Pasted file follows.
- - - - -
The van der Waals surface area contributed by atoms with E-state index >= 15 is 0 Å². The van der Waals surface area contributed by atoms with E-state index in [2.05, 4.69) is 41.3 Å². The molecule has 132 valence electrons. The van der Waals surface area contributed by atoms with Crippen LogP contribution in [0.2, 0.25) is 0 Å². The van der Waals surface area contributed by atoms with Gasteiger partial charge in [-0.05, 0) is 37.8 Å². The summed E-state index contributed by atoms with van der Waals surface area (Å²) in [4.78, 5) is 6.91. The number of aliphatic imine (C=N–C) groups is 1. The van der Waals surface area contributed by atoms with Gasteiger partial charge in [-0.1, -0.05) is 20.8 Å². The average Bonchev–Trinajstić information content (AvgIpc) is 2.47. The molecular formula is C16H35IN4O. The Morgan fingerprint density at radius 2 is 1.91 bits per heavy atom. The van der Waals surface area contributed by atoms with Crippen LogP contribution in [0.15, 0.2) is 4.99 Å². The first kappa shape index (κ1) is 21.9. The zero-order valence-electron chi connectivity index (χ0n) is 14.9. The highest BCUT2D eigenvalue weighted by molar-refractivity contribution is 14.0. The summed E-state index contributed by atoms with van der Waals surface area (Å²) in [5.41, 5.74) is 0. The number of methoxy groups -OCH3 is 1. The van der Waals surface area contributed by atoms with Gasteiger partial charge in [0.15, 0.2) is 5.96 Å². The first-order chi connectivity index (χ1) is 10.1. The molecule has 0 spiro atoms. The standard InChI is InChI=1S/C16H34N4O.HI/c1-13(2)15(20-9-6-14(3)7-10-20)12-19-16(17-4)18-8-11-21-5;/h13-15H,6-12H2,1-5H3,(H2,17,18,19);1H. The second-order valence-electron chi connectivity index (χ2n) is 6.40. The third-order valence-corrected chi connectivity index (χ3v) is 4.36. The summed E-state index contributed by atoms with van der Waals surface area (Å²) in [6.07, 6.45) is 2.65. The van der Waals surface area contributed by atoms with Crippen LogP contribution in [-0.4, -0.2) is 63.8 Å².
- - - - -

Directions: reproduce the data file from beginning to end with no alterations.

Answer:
The van der Waals surface area contributed by atoms with E-state index >= 15 is 0 Å². The van der Waals surface area contributed by atoms with E-state index in [2.05, 4.69) is 41.3 Å². The molecule has 132 valence electrons. The van der Waals surface area contributed by atoms with Crippen LogP contribution in [0.2, 0.25) is 0 Å². The van der Waals surface area contributed by atoms with Gasteiger partial charge in [-0.05, 0) is 37.8 Å². The summed E-state index contributed by atoms with van der Waals surface area (Å²) in [4.78, 5) is 6.91. The number of aliphatic imine (C=N–C) groups is 1. The van der Waals surface area contributed by atoms with Gasteiger partial charge in [-0.1, -0.05) is 20.8 Å². The average Bonchev–Trinajstić information content (AvgIpc) is 2.47. The molecular formula is C16H35IN4O. The Morgan fingerprint density at radius 2 is 1.91 bits per heavy atom. The van der Waals surface area contributed by atoms with Crippen LogP contribution in [0.15, 0.2) is 4.99 Å². The first kappa shape index (κ1) is 21.9. The zero-order valence-electron chi connectivity index (χ0n) is 14.9. The highest BCUT2D eigenvalue weighted by molar-refractivity contribution is 14.0. The summed E-state index contributed by atoms with van der Waals surface area (Å²) in [5.41, 5.74) is 0. The number of methoxy groups -OCH3 is 1. The van der Waals surface area contributed by atoms with Gasteiger partial charge in [0.15, 0.2) is 5.96 Å². The first-order chi connectivity index (χ1) is 10.1. The molecule has 0 spiro atoms. The standard InChI is InChI=1S/C16H34N4O.HI/c1-13(2)15(20-9-6-14(3)7-10-20)12-19-16(17-4)18-8-11-21-5;/h13-15H,6-12H2,1-5H3,(H2,17,18,19);1H. The second-order valence-electron chi connectivity index (χ2n) is 6.40. The third-order valence-corrected chi connectivity index (χ3v) is 4.36. The summed E-state index contributed by atoms with van der Waals surface area (Å²) in [6.07, 6.45) is 2.65. The van der Waals surface area contributed by atoms with Crippen LogP contribution in [-0.4, -0.2) is 63.8 Å².